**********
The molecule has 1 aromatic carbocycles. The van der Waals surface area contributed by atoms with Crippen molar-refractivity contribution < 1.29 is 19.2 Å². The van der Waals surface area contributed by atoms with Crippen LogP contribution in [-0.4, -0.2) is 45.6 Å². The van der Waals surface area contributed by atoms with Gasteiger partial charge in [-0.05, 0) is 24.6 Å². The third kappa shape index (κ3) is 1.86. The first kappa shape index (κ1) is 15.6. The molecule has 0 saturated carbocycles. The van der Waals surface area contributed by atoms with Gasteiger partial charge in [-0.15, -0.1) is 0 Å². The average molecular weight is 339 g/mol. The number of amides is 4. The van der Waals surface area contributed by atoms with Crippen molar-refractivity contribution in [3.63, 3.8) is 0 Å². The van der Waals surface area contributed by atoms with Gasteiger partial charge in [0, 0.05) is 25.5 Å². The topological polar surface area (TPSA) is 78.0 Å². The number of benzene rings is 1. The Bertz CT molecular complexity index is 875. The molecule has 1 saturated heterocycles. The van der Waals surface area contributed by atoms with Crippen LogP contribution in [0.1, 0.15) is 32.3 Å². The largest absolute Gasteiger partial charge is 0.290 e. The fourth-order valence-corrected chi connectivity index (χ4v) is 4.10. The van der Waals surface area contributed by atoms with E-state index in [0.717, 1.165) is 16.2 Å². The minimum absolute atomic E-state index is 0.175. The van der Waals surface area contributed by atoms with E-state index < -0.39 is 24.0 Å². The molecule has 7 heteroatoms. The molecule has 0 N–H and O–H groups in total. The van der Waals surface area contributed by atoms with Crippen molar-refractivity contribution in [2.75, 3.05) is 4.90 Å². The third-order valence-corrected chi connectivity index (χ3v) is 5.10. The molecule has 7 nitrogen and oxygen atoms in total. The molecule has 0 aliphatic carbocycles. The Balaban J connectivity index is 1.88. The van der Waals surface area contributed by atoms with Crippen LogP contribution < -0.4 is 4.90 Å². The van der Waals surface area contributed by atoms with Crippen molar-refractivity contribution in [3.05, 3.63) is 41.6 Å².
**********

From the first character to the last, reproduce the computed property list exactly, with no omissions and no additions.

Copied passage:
The molecule has 1 aromatic carbocycles. The van der Waals surface area contributed by atoms with Crippen molar-refractivity contribution < 1.29 is 19.2 Å². The van der Waals surface area contributed by atoms with Crippen LogP contribution in [-0.4, -0.2) is 45.6 Å². The van der Waals surface area contributed by atoms with Gasteiger partial charge in [-0.05, 0) is 24.6 Å². The third kappa shape index (κ3) is 1.86. The first kappa shape index (κ1) is 15.6. The molecule has 0 saturated carbocycles. The van der Waals surface area contributed by atoms with Gasteiger partial charge in [-0.15, -0.1) is 0 Å². The average molecular weight is 339 g/mol. The number of amides is 4. The van der Waals surface area contributed by atoms with Crippen molar-refractivity contribution in [3.63, 3.8) is 0 Å². The van der Waals surface area contributed by atoms with Gasteiger partial charge in [0, 0.05) is 25.5 Å². The topological polar surface area (TPSA) is 78.0 Å². The number of benzene rings is 1. The Bertz CT molecular complexity index is 875. The molecule has 1 saturated heterocycles. The van der Waals surface area contributed by atoms with Crippen LogP contribution in [0.1, 0.15) is 32.3 Å². The largest absolute Gasteiger partial charge is 0.290 e. The fourth-order valence-corrected chi connectivity index (χ4v) is 4.10. The van der Waals surface area contributed by atoms with E-state index in [0.717, 1.165) is 16.2 Å². The minimum absolute atomic E-state index is 0.175. The van der Waals surface area contributed by atoms with E-state index < -0.39 is 24.0 Å². The molecule has 7 heteroatoms. The molecule has 0 N–H and O–H groups in total. The van der Waals surface area contributed by atoms with Crippen molar-refractivity contribution in [2.75, 3.05) is 4.90 Å². The third-order valence-corrected chi connectivity index (χ3v) is 5.10. The molecule has 7 nitrogen and oxygen atoms in total. The molecule has 0 aliphatic carbocycles. The Balaban J connectivity index is 1.88. The van der Waals surface area contributed by atoms with Crippen LogP contribution < -0.4 is 4.90 Å². The van der Waals surface area contributed by atoms with Crippen molar-refractivity contribution in [3.05, 3.63) is 41.6 Å².